Many Lawrence Architects are well versed.

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Lifelong_Lawrencian 6 years, 11 months ago

I also agree with bluerose. I would have attended had I known about it. Though it might have been as much the fault of the promoter as of LJW.

Though I did not attend, it does not seem that the home featured was very green.

"...split-level home made largely of concrete..."

Concrete is a very un-green material, in that it requires so much energy to produce, not to mention the fact that it is so expensive.

"Although the house costs between 10 to 20 percent more than what a comparable wood-frame home would, Craft said the price difference is quickly made up through savings on energy bills and maintenance."

"...saving a fourth to a third on their energy bill."

I find it hard to believe that saving 25-33% on the energy bill, along with saving on maintenance, can translate into long term savings if one is spending 10-20% more for the home to start with.

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Richard Heckler 6 years, 11 months ago

As a way to conserve energy, the house has 4 inches of concrete on both the inside and outside walls. In between is a 4-inch layer of Styrofoam. It's known as a concrete-sandwich wall.

That building technology, along with well-insulated doors and windows and high-efficiency appliances, have the couple saving a fourth to a third on their energy bill. The house also was strategically placed on the lot to maximize sunlight.

The new materials are proving themselves.

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Richard Heckler 6 years, 11 months ago

The surprisingly hopeful answer lies in living memory. In the 1940s, Americans simultaneously battled fascism overseas and waste at home. My parents, their neighbors, and millions of others left cars at home to ride bikes to work, tore up their front yards to plant cabbage, recycled toothpaste tubes and cooking grease, volunteered at daycare centers and USOs, shared their houses and dinners with strangers, and conscientiously attempted to reduce unnecessary consumption and waste. The World War II home front was the most important and broadly participatory green experiment in U.S. history. Lessing Rosenwald, the chief of the Bureau of Industrial Conservation, called on Americans "to change from an economy of waste--and this country has been notorious for waste--to an economy of conservation." A majority of civilians, some reluctantly but many others enthusiastically, answered the call.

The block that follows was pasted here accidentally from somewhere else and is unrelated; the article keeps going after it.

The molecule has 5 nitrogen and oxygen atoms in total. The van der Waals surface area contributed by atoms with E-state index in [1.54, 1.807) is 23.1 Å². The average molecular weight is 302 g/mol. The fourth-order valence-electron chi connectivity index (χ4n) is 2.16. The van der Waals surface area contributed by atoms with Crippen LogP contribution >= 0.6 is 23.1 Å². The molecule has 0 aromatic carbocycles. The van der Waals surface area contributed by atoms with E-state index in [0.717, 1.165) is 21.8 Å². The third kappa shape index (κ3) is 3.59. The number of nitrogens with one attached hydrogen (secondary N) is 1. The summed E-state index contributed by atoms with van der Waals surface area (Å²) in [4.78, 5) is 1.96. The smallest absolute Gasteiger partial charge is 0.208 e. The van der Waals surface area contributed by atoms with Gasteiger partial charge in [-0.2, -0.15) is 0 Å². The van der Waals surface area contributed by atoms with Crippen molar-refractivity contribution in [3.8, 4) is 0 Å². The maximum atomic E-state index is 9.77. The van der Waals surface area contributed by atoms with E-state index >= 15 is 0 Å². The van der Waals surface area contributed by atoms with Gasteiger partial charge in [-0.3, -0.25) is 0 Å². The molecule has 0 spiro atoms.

http://www.sierraclub.org/sierra/200707/ecology.asp

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just_another_bozo_on_this_bus 6 years, 11 months ago

Actually, Lifelong Lawrencian has a good point. By the time you factor in the rather large amounts of "embodied" energy in concrete, the true payback in energy savings will be a rather long time in coming.

But standard construction has rather high embodied energy, too, and requires more energy in ongoing maintenance and uses more energy in heating and cooling. So in the long term, compared to standard construction, this house is fairly green.

That said, as the energy required to create and transport concrete becomes less and less subsidized (and more and more expensive,) the less economically viable this technique will become.

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Richard Heckler 6 years, 11 months ago

just_another_bozo_on_this_bus (Anonymous)

How about rehab/converting existing structures to as green as possible?

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just_another_bozo_on_this_bus 6 years, 11 months ago

"How about rehab/converting existing structures to as green as possible?"

That's the best idea of all, generally speaking. In the current market, because of subsidized energy costs and externalized costs of environmental degradation, the costs of common building materials are artificially low. That means that it is often "cheaper" to build something new than to make major repairs to an existing structure, which tends to be more labor intensive. But as energy costs rise, so will material costs, especially relative to labor. As that happens, renovation of existing structures will become a more cost effective way to go.